5 Things Freelancers Can Do When Work Slows Down


One constant when working as a freelancer is that there is no guarantee of future or consistent work. Some established freelancers will have several clients that they work with on a contract basis but even those don’t always have work to do. You could sit down at your desk and see an email that is delaying a website design by a week or a project is halted midway and you suddenly have the day free.


So, what do you do with that downtime? Panic? Start looking for a job with a company? Not really. Don’t look at this time as lost revenue time but rather as time that you can spend making you and your business stronger.


Here are a few ideas.


1. Savor The Time Off


Let’s face it. When you work as a freelancer your day could change at a moment’s notice. A rush job comes in or a client delays getting assets to you or you get a new client in an entirely different time zone and there goes your day!


Instead of panicking or feeling lost with what to do with your time…savor it! Your business won’t end because you take this time to go on a hike or visit a museum or go to the dog park. It is essential that your work-life balance is maintained for your mental health and creative energy. And looking at this time as a positive and not a negative will decrease your stress.


2. Learn A New Skill


The freelance industry is always changing. New workflow apps, updates on existing software, new rules and regulations on websites, etc. are all things we struggle to find time to keep up to date. Take some of your free time and either learn a new skill or the newest releases of software you currently use.


A great site is https://stackskills.com/ . You can find the industry you are working in, take classes and even earn certifications.


Another way is simply to visit Youtube. Type a question about a product or software that you are interested in and watch free videos on the topic. Bonus, if you subscribe to these channels, you are helping others with growing their audience while they help you gain more knowledge.



3. Do Some Digital Housekeeping


We put it off. But at some point, it is a good idea to take some time and clean up your computer. Find old files, downloads, etc. to remove. It will make your computer move faster and keep your desktop tidy.


Then, take some time to better organize your files. Consider using a remote cloud-based service like https://www.dropbox.com/ to safely store your files and connect it to your hard drive. You can select which files you want on your computer freeing up space.


Also, take some time to review all your digital subscriptions. If you can go a month without using a sitemap creation tool or a royalty-free service, cancel it. Put that money back into your pockets!


4. Find Other Streams of Income


Wouldn’t it be nice to not have to depend on client work coming in but in addition have a passive stream of income? Or have a service that would bring new clients to you?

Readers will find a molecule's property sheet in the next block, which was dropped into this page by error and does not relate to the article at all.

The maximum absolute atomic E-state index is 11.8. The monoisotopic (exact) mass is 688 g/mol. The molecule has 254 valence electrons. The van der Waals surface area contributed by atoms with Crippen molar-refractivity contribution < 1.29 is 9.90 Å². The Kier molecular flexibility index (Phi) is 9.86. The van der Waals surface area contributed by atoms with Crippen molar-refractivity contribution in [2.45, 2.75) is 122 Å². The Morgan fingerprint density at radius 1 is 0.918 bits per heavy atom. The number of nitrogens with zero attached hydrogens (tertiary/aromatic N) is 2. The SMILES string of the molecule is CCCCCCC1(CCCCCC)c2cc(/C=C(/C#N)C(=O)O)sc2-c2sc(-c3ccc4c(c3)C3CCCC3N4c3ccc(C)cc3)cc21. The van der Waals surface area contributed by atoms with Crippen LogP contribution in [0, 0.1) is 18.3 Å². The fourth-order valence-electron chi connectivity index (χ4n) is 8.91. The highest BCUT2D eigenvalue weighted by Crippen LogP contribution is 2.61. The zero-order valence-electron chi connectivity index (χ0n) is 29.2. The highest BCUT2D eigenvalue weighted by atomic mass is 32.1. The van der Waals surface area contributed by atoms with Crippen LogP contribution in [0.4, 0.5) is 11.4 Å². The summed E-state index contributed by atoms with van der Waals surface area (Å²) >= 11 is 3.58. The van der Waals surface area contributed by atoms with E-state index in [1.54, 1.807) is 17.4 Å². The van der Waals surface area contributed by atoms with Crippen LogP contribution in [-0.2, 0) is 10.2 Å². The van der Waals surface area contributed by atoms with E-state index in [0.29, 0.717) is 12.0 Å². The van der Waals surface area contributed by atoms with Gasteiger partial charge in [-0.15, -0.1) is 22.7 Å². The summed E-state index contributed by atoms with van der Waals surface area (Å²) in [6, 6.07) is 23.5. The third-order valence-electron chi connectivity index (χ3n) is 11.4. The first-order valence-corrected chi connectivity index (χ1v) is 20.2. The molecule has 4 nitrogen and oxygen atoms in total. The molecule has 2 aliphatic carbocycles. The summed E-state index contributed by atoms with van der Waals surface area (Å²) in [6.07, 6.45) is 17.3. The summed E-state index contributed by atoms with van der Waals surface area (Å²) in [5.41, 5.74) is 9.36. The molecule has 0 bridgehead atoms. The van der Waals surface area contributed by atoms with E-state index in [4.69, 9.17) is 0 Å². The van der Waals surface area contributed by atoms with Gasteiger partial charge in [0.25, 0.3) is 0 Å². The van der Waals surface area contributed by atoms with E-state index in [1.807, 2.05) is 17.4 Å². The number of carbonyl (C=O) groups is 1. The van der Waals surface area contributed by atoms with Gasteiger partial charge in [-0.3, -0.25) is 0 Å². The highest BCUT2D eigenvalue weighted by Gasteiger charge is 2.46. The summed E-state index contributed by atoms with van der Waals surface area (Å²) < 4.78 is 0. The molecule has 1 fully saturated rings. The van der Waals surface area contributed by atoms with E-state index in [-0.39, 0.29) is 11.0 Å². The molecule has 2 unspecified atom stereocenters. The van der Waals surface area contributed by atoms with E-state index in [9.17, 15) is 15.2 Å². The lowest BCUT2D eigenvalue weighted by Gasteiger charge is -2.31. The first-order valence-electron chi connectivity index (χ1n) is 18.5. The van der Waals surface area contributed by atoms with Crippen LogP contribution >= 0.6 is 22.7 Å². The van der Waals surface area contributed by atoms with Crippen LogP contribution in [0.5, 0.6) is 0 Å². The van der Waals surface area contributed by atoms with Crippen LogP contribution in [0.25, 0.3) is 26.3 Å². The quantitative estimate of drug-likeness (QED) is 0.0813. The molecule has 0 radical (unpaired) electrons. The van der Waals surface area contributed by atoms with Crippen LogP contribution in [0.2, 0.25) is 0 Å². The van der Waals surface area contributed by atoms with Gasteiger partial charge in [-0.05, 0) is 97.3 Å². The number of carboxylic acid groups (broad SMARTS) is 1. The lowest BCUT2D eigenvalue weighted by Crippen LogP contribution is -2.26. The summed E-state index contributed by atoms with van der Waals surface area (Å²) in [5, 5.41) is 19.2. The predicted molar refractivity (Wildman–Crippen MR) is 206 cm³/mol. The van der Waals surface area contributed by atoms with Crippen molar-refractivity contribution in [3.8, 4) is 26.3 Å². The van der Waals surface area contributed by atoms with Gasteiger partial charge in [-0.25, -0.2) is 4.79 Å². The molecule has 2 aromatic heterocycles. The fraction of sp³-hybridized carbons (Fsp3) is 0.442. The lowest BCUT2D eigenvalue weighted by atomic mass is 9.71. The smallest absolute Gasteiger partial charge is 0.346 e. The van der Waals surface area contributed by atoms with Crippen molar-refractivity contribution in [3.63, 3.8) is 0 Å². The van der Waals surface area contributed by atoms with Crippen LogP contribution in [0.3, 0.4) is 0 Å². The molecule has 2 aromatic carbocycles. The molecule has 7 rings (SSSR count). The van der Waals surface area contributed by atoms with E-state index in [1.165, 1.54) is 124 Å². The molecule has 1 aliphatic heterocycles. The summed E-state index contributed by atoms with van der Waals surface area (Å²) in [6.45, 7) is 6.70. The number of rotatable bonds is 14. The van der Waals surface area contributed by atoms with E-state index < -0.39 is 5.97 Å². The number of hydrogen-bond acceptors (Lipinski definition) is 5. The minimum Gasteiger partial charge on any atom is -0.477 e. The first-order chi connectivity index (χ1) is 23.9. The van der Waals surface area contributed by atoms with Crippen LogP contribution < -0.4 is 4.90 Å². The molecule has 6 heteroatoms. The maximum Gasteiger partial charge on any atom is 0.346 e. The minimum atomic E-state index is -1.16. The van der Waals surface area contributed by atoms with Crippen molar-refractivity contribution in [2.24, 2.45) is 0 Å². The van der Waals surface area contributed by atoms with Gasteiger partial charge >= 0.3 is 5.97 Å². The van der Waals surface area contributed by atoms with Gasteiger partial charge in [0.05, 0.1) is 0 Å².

If you have been doing your freelance business for a while now, consider yourself an expert! Not everyone can be their own boss. You would be a great consultant for other. Share what you know. A great platform (and specifically if you are looking for passive income!) is Teachable . Set up some courses and watch the money flow in! And as you have more time throughout the year, you can add content and have current subscribers learn about new courses they can purchase.


Another idea is to use online platforms such as Upwork. You can pick and choose when and what you want to work on. Clients will be sent your way and you can set your own prices. Take a job here or there if and when you want to. This is also good for non-creatives who are looking for finance or assistant work.


Also, consider selling your work online. Photographers can sell to stock photo companies such as Adobe Stock or Shutterstock . Graphic designers can sell downloadable artwork via Etsy, Creative Market or Printful. They can also sell to Adobe Stock.



5. Market Yourself


This seems to be the hardest thing for freelancers to do. Even though they sincerely do want the new clients, they are their own worst enemy! We spend our time marketing for our clients, telling them what they should and shouldn’t be doing but we struggle to do it for ourselves.


Consider selecting a few of your clients whose opinion you trust and ask them what they would like to see you offer that you currently are not. Find out if they’d want to get monthly newsletters from you or an alert of a new blog. Would they consider a “word of mouth” bonus where if they refer a client and they sign a contract, they will receive a free hour of work.


Also, take the time to cleanup and update your website and social media. Look at your analytic reports to see where people are spending the most time on your site. Create a year’s worth of postings in one day and then post them as needed. Write a dozen or so blogs ahead of time that you can send each month. This is crucial to your SEO as new content grows your presence on the web and helps with your rich search content.



There you have it. No need to panic, take a 9-5 job or start day drinking! The next time you have some free time, follow these suggestions, and continue to be the best freelancer you can be.



 

M. Page Jones is a published author and award-winning graphic designer who has been in the business for over 30 years. She runs MPJ Creative Services that has clients from all over the world.


Contact: Melissa@mpagejones.com

Website: www.mpagejones.com